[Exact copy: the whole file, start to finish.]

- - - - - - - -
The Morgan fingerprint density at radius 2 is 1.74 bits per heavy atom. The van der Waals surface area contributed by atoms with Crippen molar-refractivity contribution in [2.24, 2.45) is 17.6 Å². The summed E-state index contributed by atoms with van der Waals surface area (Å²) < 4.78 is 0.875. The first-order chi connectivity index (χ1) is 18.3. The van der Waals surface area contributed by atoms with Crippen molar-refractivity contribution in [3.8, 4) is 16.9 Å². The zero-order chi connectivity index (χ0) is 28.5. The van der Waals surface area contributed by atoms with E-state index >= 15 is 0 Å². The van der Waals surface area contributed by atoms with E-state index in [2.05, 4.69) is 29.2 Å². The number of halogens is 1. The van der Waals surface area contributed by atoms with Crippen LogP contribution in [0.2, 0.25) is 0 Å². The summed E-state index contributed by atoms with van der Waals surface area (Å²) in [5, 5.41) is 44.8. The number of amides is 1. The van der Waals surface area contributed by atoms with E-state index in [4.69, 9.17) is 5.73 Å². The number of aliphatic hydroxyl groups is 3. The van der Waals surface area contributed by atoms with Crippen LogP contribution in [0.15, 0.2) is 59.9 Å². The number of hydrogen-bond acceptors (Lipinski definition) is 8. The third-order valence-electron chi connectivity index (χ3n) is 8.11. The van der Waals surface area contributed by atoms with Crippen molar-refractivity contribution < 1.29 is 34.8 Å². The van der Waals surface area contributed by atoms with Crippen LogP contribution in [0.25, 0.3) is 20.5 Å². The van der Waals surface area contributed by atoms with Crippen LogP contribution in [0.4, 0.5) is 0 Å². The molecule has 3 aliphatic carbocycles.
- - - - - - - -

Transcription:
The Morgan fingerprint density at radius 2 is 1.74 bits per heavy atom. The van der Waals surface area contributed by atoms with Crippen molar-refractivity contribution in [2.24, 2.45) is 17.6 Å². The summed E-state index contributed by atoms with van der Waals surface area (Å²) < 4.78 is 0.875. The first-order chi connectivity index (χ1) is 18.3. The van der Waals surface area contributed by atoms with Crippen molar-refractivity contribution in [3.8, 4) is 16.9 Å². The zero-order chi connectivity index (χ0) is 28.5. The van der Waals surface area contributed by atoms with E-state index >= 15 is 0 Å². The van der Waals surface area contributed by atoms with E-state index in [2.05, 4.69) is 29.2 Å². The number of halogens is 1. The van der Waals surface area contributed by atoms with Crippen LogP contribution in [0.2, 0.25) is 0 Å². The summed E-state index contributed by atoms with van der Waals surface area (Å²) in [5, 5.41) is 44.8. The number of amides is 1. The van der Waals surface area contributed by atoms with E-state index in [4.69, 9.17) is 5.73 Å². The number of aliphatic hydroxyl groups is 3. The van der Waals surface area contributed by atoms with Crippen LogP contribution in [0.15, 0.2) is 59.9 Å². The number of hydrogen-bond acceptors (Lipinski definition) is 8. The third-order valence-electron chi connectivity index (χ3n) is 8.11. The van der Waals surface area contributed by atoms with Crippen molar-refractivity contribution < 1.29 is 34.8 Å². The van der Waals surface area contributed by atoms with Crippen LogP contribution in [0.25, 0.3) is 20.5 Å². The van der Waals surface area contributed by atoms with Crippen LogP contribution in [0.4, 0.5) is 0 Å². The molecule has 3 aliphatic carbocycles.